Need a weekend getaway but on a tight budget? Why not build your own cabin?
There’s something about owning a cabin in the woods that continues to fascinate and capture people’s imaginations. The attraction endures even in our age of smartphones and wifi.
But dreams are a poor substitute for reality. If that cabin is ever going to be yours, you will need a willingness to get dirty and the ability to see a project through to completion.
- Customizable shed kit with barn roof
- Includes .22 gauge galvanized steel brackets, design plans, and installation instructions
Getting a contractor to build you a cabin can be very expensive. But by building it yourself, you can significantly cut down costs. Construction might take some time, but it’s worth all the free vacations it can give you!
This cabin was made by Jim from New York with the help of his dad. It’s a simple structure that provides good insulation and soundproofing. Perfect for when you want some time to yourself and simply relax without having to spend a lot of money.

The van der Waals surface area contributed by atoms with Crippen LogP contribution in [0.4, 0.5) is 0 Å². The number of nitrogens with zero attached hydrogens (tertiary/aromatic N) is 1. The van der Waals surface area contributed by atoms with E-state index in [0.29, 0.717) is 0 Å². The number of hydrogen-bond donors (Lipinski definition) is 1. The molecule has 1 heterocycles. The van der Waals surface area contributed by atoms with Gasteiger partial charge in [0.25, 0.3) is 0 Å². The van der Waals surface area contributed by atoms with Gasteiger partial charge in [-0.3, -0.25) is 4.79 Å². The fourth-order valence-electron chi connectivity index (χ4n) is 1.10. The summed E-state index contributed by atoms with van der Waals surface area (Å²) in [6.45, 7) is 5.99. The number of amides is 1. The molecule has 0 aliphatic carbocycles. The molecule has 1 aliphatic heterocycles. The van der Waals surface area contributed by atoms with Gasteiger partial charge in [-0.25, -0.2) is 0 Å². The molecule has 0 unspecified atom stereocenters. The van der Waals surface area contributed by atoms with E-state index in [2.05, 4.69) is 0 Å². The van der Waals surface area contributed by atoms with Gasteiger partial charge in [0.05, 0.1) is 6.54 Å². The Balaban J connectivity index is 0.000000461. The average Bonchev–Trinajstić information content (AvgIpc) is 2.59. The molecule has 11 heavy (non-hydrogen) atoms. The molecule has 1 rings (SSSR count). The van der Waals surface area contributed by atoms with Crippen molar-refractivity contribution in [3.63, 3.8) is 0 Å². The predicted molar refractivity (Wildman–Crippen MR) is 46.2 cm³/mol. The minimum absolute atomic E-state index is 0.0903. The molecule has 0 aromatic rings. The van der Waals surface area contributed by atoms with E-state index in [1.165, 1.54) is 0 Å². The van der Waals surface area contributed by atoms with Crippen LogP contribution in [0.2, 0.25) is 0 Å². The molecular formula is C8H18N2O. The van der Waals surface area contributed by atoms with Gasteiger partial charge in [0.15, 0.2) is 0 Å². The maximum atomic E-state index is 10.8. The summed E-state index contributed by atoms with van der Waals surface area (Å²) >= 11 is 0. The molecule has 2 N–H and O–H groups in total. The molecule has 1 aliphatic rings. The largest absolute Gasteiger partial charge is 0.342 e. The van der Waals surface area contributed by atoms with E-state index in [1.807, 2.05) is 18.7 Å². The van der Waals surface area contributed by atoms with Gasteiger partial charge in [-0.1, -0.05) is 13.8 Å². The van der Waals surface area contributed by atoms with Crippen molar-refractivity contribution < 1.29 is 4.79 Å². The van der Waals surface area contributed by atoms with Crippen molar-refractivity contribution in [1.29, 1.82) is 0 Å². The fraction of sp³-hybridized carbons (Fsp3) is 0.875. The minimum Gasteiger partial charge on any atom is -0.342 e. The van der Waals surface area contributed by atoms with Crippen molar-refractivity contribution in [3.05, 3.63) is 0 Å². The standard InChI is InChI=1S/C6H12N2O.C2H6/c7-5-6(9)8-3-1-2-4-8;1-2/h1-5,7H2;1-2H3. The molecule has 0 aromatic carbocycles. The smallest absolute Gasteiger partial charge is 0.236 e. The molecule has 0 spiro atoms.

Click on any image to start the lightbox display. Use your Esc key to close the lightbox. You can also view the images as a slideshow if you prefer 😎
You’ll need these materials:
- Rafter Board
- Facia Boards
- Soffit Boards
- Rough Sawn Lumber
- Metal Roofing
- Metal Batten Strips
- Quick Square
- 3×3/8 inch Lag Bolts
And these tools/equipment:
- Hole Digger
- Mitre Saw
- Table Saw
- Electric Nail Gun
- Electric Screw Driver
Steps to build your DIY Cabin
Here is the 12×20 floor plan showing where the 4x4s and the floor joists would be located.
This is my Ford tractor and my neighbours post hole digger he let me borrow.
This photo shows the post planted and the bottom 2×10 Stringers.
This shows the upper 2×10 x 12 and the 2x10x16 upper stringers being nailed in at 7 foot 8 inches.
This picture shows the centre rafter board. I measured over 6-foot to the centre. The roof is going to be a 5/12 pitch roof so the rafter board had to be 30 inches to the top of the board.
This picture shows using a quick square, putting the pivot point at the top of the board, and turning the square till the 5 on the * COMMON TOP CUT* line graph lines up with the outside of the board and then drawing the line to make the angle.
Once you cut your first angle then you have to measure from the tip of your cut down the length of the rafter to get your measurement for the seat cut. Once you have that measurement then you put the pivot point on that mark and turn the square until you get your 5/12 angle again then measure up that angle 2 1/2 inches and draw that line.
Take the edge of the square and line it up with the 21/2 in line and turn the square until the tip is lined up with the edge of the board. Then draw that line.
Continued Page 2…